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James Blonde

British POW's Switzerland in WW1.

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James Blonde

Hallo Fellow Members. :D

I recently rediscovered this piece in amongst my research files:

CONNAUGHT TELEGRAPH, December 30th 1916:-

The following letter has been received from Private John Halligan, Palace Hotel, Murin, Switzerland, dated 29th October 1916 :-

“I got your kind post card the other day. We cannot send post cards without paying the postage, and I need not tell you that our funds are not very high. There is one other Mayo man here with me, Mortimer, who is to write to you.

We would like very much, if you would send some warm under clothing, the weather is very cold, we had a heavy fall of snow some days back and the boys had some good sport, but unfortunately there were some accidents in the Bob sleighing and several of the men got bad hurts, they are confined to bed for a time.

In the night of the 27th we had the first party of wives to Murin, eighteen of them arrived, all the men were at the station to give them a welcome, they looked very happy.

Pat O’Boyle, John Moran, and Glynn, about whom you were asking me, were out working when I left, also, Murphy. We expect another lot of men here next month, maybe they will be coming them, we expect about 257 are coming to Murin; we will be pretty full up then. I am very sorry to tell you I have been very bad, but please God, I will pull round. Please send my medal ribbons, Sedan [sUDAN] 98 and South Africa. If you can send me some soap, it is very dear here, the former kindness of Mayo shall never be forgotten, without Mayo’s kind support while in Germany, I might be laid low….

The best of good wishes."

Were visits by family members to Switzerland the norm?? I have never come across mention of this before.

Connaught Stranger :D

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centurion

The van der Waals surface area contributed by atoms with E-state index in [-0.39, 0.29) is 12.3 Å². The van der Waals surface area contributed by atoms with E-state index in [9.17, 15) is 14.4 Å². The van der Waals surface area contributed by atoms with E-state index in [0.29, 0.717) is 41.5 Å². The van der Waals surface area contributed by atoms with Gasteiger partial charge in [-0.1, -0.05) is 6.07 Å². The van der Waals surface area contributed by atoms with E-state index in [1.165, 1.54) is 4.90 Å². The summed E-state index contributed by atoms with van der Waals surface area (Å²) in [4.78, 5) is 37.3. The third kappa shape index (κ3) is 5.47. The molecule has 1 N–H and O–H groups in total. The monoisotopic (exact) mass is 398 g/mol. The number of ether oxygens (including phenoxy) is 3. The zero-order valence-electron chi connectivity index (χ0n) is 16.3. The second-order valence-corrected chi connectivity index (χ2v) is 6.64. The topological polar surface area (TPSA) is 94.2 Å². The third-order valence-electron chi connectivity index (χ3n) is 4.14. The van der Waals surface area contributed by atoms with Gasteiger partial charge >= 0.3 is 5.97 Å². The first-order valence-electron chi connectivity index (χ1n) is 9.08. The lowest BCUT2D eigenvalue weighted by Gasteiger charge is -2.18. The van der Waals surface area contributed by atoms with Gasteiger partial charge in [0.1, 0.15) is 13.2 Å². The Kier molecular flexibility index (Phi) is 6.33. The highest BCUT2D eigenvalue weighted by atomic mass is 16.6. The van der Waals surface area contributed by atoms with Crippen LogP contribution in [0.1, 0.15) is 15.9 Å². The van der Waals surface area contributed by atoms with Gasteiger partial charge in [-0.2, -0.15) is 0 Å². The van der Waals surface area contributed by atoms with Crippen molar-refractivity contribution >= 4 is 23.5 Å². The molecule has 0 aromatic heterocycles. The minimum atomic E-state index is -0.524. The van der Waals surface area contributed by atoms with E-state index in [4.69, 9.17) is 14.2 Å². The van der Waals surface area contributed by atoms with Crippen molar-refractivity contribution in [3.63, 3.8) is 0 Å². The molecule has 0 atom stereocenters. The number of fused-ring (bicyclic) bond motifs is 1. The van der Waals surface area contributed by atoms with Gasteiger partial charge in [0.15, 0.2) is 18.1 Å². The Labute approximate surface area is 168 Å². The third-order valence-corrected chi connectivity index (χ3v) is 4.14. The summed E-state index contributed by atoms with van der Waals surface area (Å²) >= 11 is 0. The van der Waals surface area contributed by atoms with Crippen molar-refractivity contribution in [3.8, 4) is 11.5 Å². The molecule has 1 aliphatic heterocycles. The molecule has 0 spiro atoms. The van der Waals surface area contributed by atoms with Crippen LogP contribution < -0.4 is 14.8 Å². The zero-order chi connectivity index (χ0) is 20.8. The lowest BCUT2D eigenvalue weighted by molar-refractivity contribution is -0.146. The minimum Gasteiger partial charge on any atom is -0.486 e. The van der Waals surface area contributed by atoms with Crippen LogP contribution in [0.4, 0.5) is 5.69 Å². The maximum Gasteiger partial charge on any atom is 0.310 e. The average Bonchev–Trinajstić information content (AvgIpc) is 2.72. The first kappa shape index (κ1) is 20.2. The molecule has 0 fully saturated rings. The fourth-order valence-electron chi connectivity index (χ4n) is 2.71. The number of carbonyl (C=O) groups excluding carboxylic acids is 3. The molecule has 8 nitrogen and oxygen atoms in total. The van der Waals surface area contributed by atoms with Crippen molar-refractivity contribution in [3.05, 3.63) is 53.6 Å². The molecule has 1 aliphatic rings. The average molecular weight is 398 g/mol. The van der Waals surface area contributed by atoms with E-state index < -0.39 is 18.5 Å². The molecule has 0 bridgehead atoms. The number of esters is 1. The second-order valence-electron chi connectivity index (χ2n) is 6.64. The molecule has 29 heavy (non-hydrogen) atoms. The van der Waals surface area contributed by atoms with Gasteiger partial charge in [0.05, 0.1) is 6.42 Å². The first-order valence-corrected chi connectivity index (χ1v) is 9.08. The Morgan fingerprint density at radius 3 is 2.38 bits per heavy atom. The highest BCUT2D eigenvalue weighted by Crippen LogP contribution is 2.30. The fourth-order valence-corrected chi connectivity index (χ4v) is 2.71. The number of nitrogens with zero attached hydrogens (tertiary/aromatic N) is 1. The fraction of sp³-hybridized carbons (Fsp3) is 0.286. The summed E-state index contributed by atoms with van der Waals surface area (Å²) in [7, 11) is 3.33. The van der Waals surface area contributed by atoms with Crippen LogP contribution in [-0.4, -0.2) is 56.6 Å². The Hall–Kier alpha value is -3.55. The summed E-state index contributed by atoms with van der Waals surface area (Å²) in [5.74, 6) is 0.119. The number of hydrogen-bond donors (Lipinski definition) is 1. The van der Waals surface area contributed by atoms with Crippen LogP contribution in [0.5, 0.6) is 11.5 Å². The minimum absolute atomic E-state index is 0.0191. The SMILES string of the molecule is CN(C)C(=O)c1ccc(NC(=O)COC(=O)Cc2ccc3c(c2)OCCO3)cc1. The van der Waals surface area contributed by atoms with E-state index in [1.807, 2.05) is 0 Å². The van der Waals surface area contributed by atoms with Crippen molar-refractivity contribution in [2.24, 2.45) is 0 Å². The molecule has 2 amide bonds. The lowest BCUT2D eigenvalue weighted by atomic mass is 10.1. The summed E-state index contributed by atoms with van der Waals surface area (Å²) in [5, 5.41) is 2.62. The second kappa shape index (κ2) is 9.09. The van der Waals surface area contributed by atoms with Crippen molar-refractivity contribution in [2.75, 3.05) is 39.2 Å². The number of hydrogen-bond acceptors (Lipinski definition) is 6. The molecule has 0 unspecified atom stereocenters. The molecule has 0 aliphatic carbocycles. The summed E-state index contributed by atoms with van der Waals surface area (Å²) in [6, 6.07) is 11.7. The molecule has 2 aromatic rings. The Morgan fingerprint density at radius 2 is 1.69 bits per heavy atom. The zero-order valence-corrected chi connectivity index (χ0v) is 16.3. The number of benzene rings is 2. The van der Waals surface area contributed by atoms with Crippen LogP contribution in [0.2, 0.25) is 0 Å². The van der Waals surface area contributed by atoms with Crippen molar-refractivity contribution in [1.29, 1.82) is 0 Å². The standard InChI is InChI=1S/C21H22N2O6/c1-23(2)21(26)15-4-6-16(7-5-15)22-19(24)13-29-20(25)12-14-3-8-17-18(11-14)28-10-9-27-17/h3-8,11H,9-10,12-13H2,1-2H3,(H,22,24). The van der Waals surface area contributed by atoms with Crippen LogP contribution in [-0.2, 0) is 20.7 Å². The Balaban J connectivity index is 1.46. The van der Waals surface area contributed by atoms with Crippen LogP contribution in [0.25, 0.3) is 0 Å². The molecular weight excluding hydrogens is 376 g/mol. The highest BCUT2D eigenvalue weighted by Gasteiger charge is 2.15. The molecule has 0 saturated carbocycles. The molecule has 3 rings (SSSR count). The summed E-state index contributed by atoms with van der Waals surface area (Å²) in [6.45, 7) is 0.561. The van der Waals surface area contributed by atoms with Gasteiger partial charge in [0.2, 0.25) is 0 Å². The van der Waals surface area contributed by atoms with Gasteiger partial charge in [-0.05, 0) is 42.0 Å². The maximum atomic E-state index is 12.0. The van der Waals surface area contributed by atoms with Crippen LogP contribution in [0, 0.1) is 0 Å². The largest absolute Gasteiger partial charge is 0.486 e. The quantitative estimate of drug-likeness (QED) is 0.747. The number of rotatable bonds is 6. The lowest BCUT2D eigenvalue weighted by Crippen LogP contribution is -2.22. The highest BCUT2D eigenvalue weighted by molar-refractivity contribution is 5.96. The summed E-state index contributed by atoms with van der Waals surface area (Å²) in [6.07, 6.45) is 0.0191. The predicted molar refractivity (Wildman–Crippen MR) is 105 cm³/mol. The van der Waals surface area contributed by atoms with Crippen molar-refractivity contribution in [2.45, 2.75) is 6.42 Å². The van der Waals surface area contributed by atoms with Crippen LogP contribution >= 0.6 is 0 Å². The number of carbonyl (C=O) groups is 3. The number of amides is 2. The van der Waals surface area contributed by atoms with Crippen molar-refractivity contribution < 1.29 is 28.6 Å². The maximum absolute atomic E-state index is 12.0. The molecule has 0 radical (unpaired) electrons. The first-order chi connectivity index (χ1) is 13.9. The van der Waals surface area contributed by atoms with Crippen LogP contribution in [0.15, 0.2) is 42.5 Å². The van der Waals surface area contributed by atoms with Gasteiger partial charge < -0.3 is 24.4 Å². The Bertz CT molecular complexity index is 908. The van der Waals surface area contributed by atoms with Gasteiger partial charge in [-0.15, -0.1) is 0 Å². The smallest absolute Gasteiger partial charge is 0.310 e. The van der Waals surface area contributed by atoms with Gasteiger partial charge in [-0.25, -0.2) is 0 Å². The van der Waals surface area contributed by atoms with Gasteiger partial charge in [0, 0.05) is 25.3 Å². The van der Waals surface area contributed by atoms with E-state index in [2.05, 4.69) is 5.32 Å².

The men in Switzerland (and Holland) were technically not PoWs but internees having been exchanged into a neutral country (which by definition could not hold prisoners of war). They had much the same status as say the crew of an aircraft that had accidentaly landed in their country. There was much more freedom as part of the terms of the exchange was a pledge not to try to return to duty in their own country. In some cases, if they could afford it, they could even live outside the camp and even find paid employment. There would therefore be no impediment to wives or any one else visiting or even moving temporarily to Switzerland or Holland - other than cost which I would have thought was well beyonfd the average private's reach. It would be interesting to know how this was financed.

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SiegeGunner

As a more general aside to this interesting question, were there still civilian ferry services across the Channel during the War? Would, say, a wine merchant wishing to travel to Bordeaux on business (or a wife wishing to visit Switzerland, presumably by rail via Paris-Lyon-Geneva) have to obtain someone's permission?

Our focus on the war on the Western Front inevitably overshadows the fact that a great deal of almost normal life continued in some parts of Europe.

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midgemeg

Was Murin the same place as Murren ?

post-19056-1205237642.jpg

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SiegeGunner
Was Murin the same place as Murren ?

I don't know, but the address the card was sent to is just up the road from me ... :)

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midgemeg

Front of the Murren card . The soldier on the back row L.H.S. is Somerset L.I. Fairhaven

post-19056-1205237886.jpg

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Aaron Pegram

According to the American inspector of POW camps in Germany, officers interned in Switzerland had the privilege of family visits. I have no idea about the enlisted men, but I suspect that officers' families probably had the means to visit moreso than the former. It goes without saying that Australian, Canadian, South African and New Zealand prisoners interned there would not have had such luxuries.